The Doctor of Occupational Therapy education programs in the School of Pharmacy and Health Professions at Creighton University prepare occupational therapists to serve as primary providers of occupational therapy care. In order to function as a clinical occupational therapist, an individual must be able to meet certain physical, emotional, intellectual and communication expectations for performance. Occupational therapy education requires the accumulation of scientific knowledge as well as the simultaneous acquisition and demonstration of psychomotor skills, cognitive skills and professional attitudes and behaviors. The faculty is committed to an educational environment where students may develop emotionally, spiritually, socially, and cognitively.
Technical standards must be met with or without reasonable accommodations consistent with the Americans with Disabilities Act (ADA). The School is committed to enabling students with disabilities to complete the course of study of the OTD Programs by means of reasonable accommodations consistent with the ADA. Technical standards are necessary to create specific expectations for student performance in the classroom, laboratory, and clinical education environments. The purpose of technical standards is to delineate the psychomotor skills, cognitive skills and professional attitudes and behaviors deemed essential for matriculation into, continuation in, and completion of the educational program.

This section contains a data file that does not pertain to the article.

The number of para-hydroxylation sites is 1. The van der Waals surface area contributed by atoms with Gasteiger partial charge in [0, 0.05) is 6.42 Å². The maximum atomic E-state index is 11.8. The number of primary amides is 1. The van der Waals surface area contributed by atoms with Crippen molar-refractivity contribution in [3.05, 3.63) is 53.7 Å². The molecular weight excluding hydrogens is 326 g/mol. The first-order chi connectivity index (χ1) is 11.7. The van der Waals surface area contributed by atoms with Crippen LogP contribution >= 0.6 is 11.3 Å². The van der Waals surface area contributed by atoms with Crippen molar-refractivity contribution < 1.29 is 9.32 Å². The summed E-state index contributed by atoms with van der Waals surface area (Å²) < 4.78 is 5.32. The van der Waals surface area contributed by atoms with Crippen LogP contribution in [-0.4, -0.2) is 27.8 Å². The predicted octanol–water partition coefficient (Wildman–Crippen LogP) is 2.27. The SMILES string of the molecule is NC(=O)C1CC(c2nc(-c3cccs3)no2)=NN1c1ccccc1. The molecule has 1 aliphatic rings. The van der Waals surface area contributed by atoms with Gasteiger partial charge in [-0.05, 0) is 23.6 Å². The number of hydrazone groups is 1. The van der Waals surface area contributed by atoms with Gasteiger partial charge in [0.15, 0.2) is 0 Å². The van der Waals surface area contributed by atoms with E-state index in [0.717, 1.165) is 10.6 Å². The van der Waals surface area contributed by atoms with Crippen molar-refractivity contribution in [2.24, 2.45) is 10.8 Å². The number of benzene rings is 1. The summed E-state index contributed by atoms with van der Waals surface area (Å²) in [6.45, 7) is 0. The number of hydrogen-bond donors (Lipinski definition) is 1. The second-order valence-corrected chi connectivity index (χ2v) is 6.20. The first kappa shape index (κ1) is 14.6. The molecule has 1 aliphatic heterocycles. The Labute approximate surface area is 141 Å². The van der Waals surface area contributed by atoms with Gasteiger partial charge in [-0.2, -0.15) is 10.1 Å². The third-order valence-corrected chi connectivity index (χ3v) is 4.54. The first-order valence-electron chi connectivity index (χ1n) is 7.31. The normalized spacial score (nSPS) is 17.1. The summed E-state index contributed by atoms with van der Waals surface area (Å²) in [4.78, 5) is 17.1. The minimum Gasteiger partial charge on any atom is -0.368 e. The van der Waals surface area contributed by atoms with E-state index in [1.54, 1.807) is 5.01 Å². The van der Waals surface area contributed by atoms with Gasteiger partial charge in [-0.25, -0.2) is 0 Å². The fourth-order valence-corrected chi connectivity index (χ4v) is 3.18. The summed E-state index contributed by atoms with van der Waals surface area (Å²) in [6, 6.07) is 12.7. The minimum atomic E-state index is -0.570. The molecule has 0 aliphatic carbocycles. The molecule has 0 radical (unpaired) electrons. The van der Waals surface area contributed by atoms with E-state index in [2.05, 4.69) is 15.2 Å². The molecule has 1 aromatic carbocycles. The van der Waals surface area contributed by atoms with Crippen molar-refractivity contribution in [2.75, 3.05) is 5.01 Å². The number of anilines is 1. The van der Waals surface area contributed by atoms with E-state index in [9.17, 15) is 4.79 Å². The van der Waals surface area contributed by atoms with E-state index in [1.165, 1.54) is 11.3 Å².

- Observation/Sensory: Students must have sufficient visual abilities to be able to observe and interpret patients/clients accurately. They should also possess functional tactile and proprioceptive skills and abilities necessary to perceive and synthesize inputs during patient/client interaction, evaluation, and treatment.
- Communication: Students must demonstrate effective verbal and written communication with patients, family members/caregivers, faculty/staff, fieldwork preceptors, payers, elected officials, members of the healthcare team and others. They must demonstrate appropriate communication with people of different ages and genders, with diverse physical, cognitive, and emotional abilities, and from different cultural, ethnic, racial, socioeconomic, and religious backgrounds and lifestyles. Students must demonstrate the ability to use therapeutic communication and a client centered approach. They must display adequate English language skills in written and oral communication.
- Motor: Students must display adequate motor skills to provide safe, efficient, and effective occupational therapy treatment. Examples of skills requiring motor ability include sitting tolerance, splint or assisted technology fabrication, computer usage, performing transfers and assisting with bed mobility, and providing range of motion and strengthening activities. The motor abilities required include adequate gross and fine motor function, vestibular function, strength, and functional usage of the sensory system.